Reader requests help shape the latest re-presented Commando stories

Commando No 4931 – Mark Of The Lion

The latest editions of DC Thomson’s Commando (Issues 4931-4934), on sale now in all good newsagents and through various digital platforms, features four classic stories from the long-running title, some chosen by readers themselves.

Commando No 4931 – Mark Of The Lion
Originally Commando No 608 (December 1971)
Story: C.G. Walker Art: C.T. Rigby Cover: Ian Kennedy

Sergeant Bill Marsh seemed to bear a charmed life — or so his men said. Time after time he missed death by a hair’s breadth. What his men didn’t know was that Bill had been told by an African witch-doctor that he would be killed by a lion — and there weren’t any lions in France.

Or were there? Nobody could foresee the monster which Bill would soon have to face.

“Only in Commando can you begin with a framing device that takes on the form of a mystical African curse,” muses the titles’s Deputy Editor Scott Montgomery, “which then encompasses the retreat at Dunkirk via the development of a top secret, prototype enemy super-tank. Meanwhile, our hero thinks that he is invincible ever since he is cursed to be killed by a lion — and that seems unlikely in France.

“All of these plot threads are expertly woven into a fantastic script by veteran author C.G. Walker, with great art by C.T. Rigby and a wonderful montage cover by Ian Kennedy.

“My thanks to reader Bob Whalley for suggesting that we revisit this gem of a story from yesteryear.”

Commando No 4932 – The Lost Army

Commando No 4932 – The Lost Army
Originally Commando No 222 (July 1966), re-issued as No 867 (September 1974)
Story: Skentelberry Art: J. Fuente Cover: Ken Barr

Strange things happen in the African desert — especially in the “Region of Devils”. But these three lost L.R.D.G. soldiers had never seen anything as weird as this…being helped in their desperate mission by Persian soldiers straight from the pages of history 2000 years ago.
“Prof”, Jack and Duncan didn’t know whether to be glad — or just plain terrified!

“Courtesy of interior artist Jose De La Fuente, this book is full of stunning imagery — of a lost Persian army from 525 B.C. seemingly returned to fight in the arid desert of North Africa in World War Two,” notes Scott.

“However, one of my favourite sequences is much more straightforward but still typically dynamic — on page nine, one of our Long Range Desert Group heroes manages to bring down a Stuka dive-bomber armed only with a Thompson submachine gun. Fantastic stuff, and there’s a great cover from the sadly-missed Ken Barr too.”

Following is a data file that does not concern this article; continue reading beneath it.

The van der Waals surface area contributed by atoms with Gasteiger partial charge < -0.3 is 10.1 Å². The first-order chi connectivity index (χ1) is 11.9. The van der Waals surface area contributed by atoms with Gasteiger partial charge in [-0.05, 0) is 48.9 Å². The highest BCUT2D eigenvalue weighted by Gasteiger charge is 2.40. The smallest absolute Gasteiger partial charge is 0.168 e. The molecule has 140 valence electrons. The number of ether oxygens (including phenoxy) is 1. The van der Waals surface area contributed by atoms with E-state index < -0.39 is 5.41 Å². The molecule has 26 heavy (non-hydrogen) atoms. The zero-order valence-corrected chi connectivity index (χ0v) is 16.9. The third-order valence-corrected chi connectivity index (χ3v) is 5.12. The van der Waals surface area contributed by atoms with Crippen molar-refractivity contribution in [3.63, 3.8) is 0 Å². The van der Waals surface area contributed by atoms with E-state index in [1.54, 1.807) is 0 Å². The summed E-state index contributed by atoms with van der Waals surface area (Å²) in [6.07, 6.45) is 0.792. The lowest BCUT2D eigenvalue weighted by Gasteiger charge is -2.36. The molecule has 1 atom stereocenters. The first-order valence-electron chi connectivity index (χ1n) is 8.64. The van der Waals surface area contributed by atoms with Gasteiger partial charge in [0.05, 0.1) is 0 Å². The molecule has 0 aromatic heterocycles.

Commando No 4933 – Night Intruder

Commando No 4933 – Night Intruder
Originally Commando No 307 (January 1968), re-issued as No 1011 (March 1976)
Story: Mcowan Art: Repetto Cover: Ken Barr

Pete Owen was a fine pilot in a Mosquito night-fighter squadron, with a growing number of kills to his name. Then he shook everybody by flying his plane, complete with the latest top-secret radar, across the Channel into German hands. He’d been playing a traitor’s game all the time, it seemed.

But why was he now in a German prison camp? And why was he spending every minute planning an escape? All he’d get in Britain would be a firing squad.

“This air/ espionage/ Prisoner-Of-War genre-twisting yarn is wonderfully illustrated by Repetto,” says Scott of this re-presented tale. “He drew five Commandos book — of which this was the second — but over a short, if fairly prolific, period between November 1967 and March 1969.

“It’s a pity he didn’t do any more, as his line work is detailed and dynamic, and his night scenes are very atmospheric. And the late Ken Barr wraps it all up with a typically dramatic cover.

“My thanks to reader Geir-Erik Nicolaysen for suggesting that we revisit this classic.”

Commando No 4934 – Reluctant Assassin

Commando No 4934 – Reluctant Assassin
Originally Commando No 2481 (June 1991)
Story: Alan Hebden Art: Salmeron Cover: Mike Cox

The order was simple — “Kill Mackheim”. The reason was also simple — he was a masterful German general who could thwart the Allied advance in this region of Italy.

Captain Harry Brown, a skilled assassin, was already in the area, operating with the partisans. He was the obvious choice for the job, but there was one snag — he had lost the will to kill in cold blood…

“Alan Hebden is a name familiar to UK comic fans,” says Scott. “Incredibly inventive, his scripts appeared in the likes of Battle and 2000AD in their 1970s glory days and beyond.

“Alan’s first Commando credit was ‘Night Of Fear’ (No 984, November 1975) and he has continued writing for us ever since. Indeed, the author’s popular, long-running Convict Commandos series will continue in the near future.

“This story, however, shows how Alan can take what might initially appear to be a straightforward premise but he puts his own, unique spin on it in terms of characters and plot. So, just what would happen to a killer who lost his killer instinct…?”


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